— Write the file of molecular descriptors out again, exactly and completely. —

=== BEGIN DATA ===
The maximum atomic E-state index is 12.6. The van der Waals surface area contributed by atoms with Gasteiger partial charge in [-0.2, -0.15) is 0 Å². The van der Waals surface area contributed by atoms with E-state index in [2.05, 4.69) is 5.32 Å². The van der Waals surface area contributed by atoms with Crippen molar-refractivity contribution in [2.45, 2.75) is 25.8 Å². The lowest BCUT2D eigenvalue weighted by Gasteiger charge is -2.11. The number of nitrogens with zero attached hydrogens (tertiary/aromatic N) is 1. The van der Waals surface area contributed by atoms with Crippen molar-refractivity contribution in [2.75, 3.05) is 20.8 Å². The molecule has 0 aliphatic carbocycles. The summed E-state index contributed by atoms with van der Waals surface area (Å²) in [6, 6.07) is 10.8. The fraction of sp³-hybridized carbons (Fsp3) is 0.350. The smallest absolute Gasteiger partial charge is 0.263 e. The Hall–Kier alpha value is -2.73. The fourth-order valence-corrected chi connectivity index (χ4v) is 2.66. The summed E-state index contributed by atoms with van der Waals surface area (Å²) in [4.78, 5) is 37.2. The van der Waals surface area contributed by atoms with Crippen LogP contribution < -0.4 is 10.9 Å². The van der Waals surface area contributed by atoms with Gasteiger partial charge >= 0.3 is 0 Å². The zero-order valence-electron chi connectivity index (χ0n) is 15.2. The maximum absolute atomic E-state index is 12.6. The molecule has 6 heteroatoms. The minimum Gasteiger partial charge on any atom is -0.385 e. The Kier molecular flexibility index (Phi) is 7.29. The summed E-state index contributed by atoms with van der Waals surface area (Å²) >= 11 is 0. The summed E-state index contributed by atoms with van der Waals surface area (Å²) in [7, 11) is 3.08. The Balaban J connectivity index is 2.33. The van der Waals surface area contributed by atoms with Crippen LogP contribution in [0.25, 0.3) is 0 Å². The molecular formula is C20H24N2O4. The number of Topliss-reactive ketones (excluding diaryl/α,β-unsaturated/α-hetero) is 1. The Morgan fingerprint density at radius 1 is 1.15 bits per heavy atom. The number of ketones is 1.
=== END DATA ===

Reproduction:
The maximum atomic E-state index is 12.6. The van der Waals surface area contributed by atoms with Gasteiger partial charge in [-0.2, -0.15) is 0 Å². The van der Waals surface area contributed by atoms with E-state index in [2.05, 4.69) is 5.32 Å². The van der Waals surface area contributed by atoms with Crippen molar-refractivity contribution in [2.45, 2.75) is 25.8 Å². The lowest BCUT2D eigenvalue weighted by Gasteiger charge is -2.11. The number of nitrogens with zero attached hydrogens (tertiary/aromatic N) is 1. The van der Waals surface area contributed by atoms with Crippen molar-refractivity contribution in [2.75, 3.05) is 20.8 Å². The molecule has 0 aliphatic carbocycles. The summed E-state index contributed by atoms with van der Waals surface area (Å²) in [6, 6.07) is 10.8. The fraction of sp³-hybridized carbons (Fsp3) is 0.350. The smallest absolute Gasteiger partial charge is 0.263 e. The Hall–Kier alpha value is -2.73. The fourth-order valence-corrected chi connectivity index (χ4v) is 2.66. The summed E-state index contributed by atoms with van der Waals surface area (Å²) in [4.78, 5) is 37.2. The van der Waals surface area contributed by atoms with Crippen LogP contribution < -0.4 is 10.9 Å². The van der Waals surface area contributed by atoms with Gasteiger partial charge >= 0.3 is 0 Å². The zero-order valence-electron chi connectivity index (χ0n) is 15.2. The maximum absolute atomic E-state index is 12.6. The molecule has 6 heteroatoms. The minimum Gasteiger partial charge on any atom is -0.385 e. The Kier molecular flexibility index (Phi) is 7.29. The summed E-state index contributed by atoms with van der Waals surface area (Å²) >= 11 is 0. The summed E-state index contributed by atoms with van der Waals surface area (Å²) in [7, 11) is 3.08. The Balaban J connectivity index is 2.33. The van der Waals surface area contributed by atoms with Crippen LogP contribution in [0.25, 0.3) is 0 Å². The molecular formula is C20H24N2O4. The number of Topliss-reactive ketones (excluding diaryl/α,β-unsaturated/α-hetero) is 1. The Morgan fingerprint density at radius 1 is 1.15 bits per heavy atom. The number of ketones is 1.